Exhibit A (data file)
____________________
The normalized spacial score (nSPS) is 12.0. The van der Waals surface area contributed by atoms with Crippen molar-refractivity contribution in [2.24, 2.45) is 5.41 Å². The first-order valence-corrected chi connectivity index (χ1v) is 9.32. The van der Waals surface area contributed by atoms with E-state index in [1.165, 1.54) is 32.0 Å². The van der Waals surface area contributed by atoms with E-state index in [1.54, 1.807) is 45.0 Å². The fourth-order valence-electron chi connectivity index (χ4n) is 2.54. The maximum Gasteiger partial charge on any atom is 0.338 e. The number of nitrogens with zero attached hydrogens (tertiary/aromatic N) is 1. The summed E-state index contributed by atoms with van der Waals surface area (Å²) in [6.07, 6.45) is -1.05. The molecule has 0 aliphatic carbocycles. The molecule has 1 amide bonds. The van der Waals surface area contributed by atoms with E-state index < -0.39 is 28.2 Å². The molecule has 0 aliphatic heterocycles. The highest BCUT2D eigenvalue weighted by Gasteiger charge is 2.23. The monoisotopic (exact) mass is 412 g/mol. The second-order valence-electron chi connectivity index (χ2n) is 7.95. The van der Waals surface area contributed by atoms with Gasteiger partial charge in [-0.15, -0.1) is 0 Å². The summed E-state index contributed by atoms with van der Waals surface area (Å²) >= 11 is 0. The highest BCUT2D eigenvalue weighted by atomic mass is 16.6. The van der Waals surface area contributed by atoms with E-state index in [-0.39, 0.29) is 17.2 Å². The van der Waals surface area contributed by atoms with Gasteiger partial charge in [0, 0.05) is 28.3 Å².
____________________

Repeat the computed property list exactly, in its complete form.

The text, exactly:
The normalized spacial score (nSPS) is 12.0. The van der Waals surface area contributed by atoms with Crippen molar-refractivity contribution in [2.24, 2.45) is 5.41 Å². The first-order valence-corrected chi connectivity index (χ1v) is 9.32. The van der Waals surface area contributed by atoms with E-state index in [1.165, 1.54) is 32.0 Å². The van der Waals surface area contributed by atoms with E-state index in [1.54, 1.807) is 45.0 Å². The fourth-order valence-electron chi connectivity index (χ4n) is 2.54. The maximum Gasteiger partial charge on any atom is 0.338 e. The number of nitrogens with zero attached hydrogens (tertiary/aromatic N) is 1. The summed E-state index contributed by atoms with van der Waals surface area (Å²) in [6.07, 6.45) is -1.05. The molecule has 0 aliphatic carbocycles. The molecule has 1 amide bonds. The van der Waals surface area contributed by atoms with E-state index < -0.39 is 28.2 Å². The molecule has 0 aliphatic heterocycles. The highest BCUT2D eigenvalue weighted by Gasteiger charge is 2.23. The monoisotopic (exact) mass is 412 g/mol. The second-order valence-electron chi connectivity index (χ2n) is 7.95. The van der Waals surface area contributed by atoms with Gasteiger partial charge in [-0.15, -0.1) is 0 Å². The summed E-state index contributed by atoms with van der Waals surface area (Å²) >= 11 is 0. The highest BCUT2D eigenvalue weighted by atomic mass is 16.6. The van der Waals surface area contributed by atoms with E-state index in [-0.39, 0.29) is 17.2 Å². The van der Waals surface area contributed by atoms with Gasteiger partial charge in [0, 0.05) is 28.3 Å².